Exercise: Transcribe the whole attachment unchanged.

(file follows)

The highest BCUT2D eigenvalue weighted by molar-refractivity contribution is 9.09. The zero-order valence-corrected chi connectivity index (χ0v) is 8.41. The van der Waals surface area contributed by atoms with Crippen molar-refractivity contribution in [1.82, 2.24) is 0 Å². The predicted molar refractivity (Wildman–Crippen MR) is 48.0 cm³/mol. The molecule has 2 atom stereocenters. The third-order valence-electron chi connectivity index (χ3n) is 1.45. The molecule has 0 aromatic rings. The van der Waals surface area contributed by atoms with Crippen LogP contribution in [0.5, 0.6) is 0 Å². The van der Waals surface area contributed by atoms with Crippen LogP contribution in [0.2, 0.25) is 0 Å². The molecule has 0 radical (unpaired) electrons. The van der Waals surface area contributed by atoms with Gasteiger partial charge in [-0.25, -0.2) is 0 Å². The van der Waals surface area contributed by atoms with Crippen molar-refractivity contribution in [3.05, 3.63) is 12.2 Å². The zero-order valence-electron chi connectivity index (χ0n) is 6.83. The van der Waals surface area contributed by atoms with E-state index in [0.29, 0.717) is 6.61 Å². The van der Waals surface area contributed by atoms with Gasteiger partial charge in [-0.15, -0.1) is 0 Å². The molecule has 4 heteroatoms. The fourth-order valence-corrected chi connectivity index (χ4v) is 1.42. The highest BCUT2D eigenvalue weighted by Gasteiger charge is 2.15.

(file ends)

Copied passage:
The highest BCUT2D eigenvalue weighted by molar-refractivity contribution is 9.09. The zero-order valence-corrected chi connectivity index (χ0v) is 8.41. The van der Waals surface area contributed by atoms with Crippen molar-refractivity contribution in [1.82, 2.24) is 0 Å². The predicted molar refractivity (Wildman–Crippen MR) is 48.0 cm³/mol. The molecule has 2 atom stereocenters. The third-order valence-electron chi connectivity index (χ3n) is 1.45. The molecule has 0 aromatic rings. The van der Waals surface area contributed by atoms with Crippen LogP contribution in [0.5, 0.6) is 0 Å². The van der Waals surface area contributed by atoms with Crippen LogP contribution in [0.2, 0.25) is 0 Å². The molecule has 0 radical (unpaired) electrons. The van der Waals surface area contributed by atoms with Gasteiger partial charge in [-0.25, -0.2) is 0 Å². The van der Waals surface area contributed by atoms with Crippen molar-refractivity contribution in [3.05, 3.63) is 12.2 Å². The zero-order valence-electron chi connectivity index (χ0n) is 6.83. The van der Waals surface area contributed by atoms with E-state index in [0.29, 0.717) is 6.61 Å². The van der Waals surface area contributed by atoms with Gasteiger partial charge in [-0.15, -0.1) is 0 Å². The molecule has 4 heteroatoms. The fourth-order valence-corrected chi connectivity index (χ4v) is 1.42. The highest BCUT2D eigenvalue weighted by Gasteiger charge is 2.15.